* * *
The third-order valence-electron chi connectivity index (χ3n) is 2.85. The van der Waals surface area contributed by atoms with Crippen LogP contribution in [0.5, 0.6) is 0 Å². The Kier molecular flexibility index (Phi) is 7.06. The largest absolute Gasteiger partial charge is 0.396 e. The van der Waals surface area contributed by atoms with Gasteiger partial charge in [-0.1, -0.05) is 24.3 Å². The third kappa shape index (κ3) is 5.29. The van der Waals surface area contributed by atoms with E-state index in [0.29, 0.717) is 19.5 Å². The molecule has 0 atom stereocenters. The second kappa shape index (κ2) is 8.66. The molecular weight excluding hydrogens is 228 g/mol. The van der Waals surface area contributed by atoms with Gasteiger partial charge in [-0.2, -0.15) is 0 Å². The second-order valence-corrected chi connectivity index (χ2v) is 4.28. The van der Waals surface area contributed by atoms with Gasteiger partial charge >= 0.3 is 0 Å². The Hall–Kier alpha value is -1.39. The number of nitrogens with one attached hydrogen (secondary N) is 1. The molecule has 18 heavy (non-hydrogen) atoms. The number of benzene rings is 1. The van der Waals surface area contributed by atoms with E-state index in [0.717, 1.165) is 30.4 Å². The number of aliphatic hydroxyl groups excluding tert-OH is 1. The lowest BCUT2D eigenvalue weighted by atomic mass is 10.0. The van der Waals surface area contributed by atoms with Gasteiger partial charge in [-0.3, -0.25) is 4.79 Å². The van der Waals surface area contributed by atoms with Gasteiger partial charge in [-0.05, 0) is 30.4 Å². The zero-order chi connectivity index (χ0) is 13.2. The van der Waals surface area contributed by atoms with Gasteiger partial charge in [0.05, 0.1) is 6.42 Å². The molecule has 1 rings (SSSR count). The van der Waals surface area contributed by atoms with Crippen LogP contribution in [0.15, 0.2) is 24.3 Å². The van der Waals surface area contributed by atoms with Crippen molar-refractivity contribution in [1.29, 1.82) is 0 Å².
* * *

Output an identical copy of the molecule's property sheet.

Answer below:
The third-order valence-electron chi connectivity index (χ3n) is 2.85. The van der Waals surface area contributed by atoms with Crippen LogP contribution in [0.5, 0.6) is 0 Å². The Kier molecular flexibility index (Phi) is 7.06. The largest absolute Gasteiger partial charge is 0.396 e. The van der Waals surface area contributed by atoms with Gasteiger partial charge in [-0.1, -0.05) is 24.3 Å². The third kappa shape index (κ3) is 5.29. The van der Waals surface area contributed by atoms with E-state index in [0.29, 0.717) is 19.5 Å². The molecule has 0 atom stereocenters. The second kappa shape index (κ2) is 8.66. The molecular weight excluding hydrogens is 228 g/mol. The van der Waals surface area contributed by atoms with Gasteiger partial charge in [-0.2, -0.15) is 0 Å². The second-order valence-corrected chi connectivity index (χ2v) is 4.28. The van der Waals surface area contributed by atoms with Gasteiger partial charge >= 0.3 is 0 Å². The Hall–Kier alpha value is -1.39. The number of nitrogens with one attached hydrogen (secondary N) is 1. The molecule has 18 heavy (non-hydrogen) atoms. The number of benzene rings is 1. The van der Waals surface area contributed by atoms with E-state index in [0.717, 1.165) is 30.4 Å². The number of aliphatic hydroxyl groups excluding tert-OH is 1. The lowest BCUT2D eigenvalue weighted by atomic mass is 10.0. The van der Waals surface area contributed by atoms with Gasteiger partial charge in [-0.3, -0.25) is 4.79 Å². The van der Waals surface area contributed by atoms with Gasteiger partial charge in [-0.05, 0) is 30.4 Å². The zero-order chi connectivity index (χ0) is 13.2. The van der Waals surface area contributed by atoms with Gasteiger partial charge in [0.05, 0.1) is 6.42 Å². The molecule has 1 rings (SSSR count). The van der Waals surface area contributed by atoms with Crippen LogP contribution in [0.15, 0.2) is 24.3 Å². The van der Waals surface area contributed by atoms with Crippen molar-refractivity contribution in [1.29, 1.82) is 0 Å².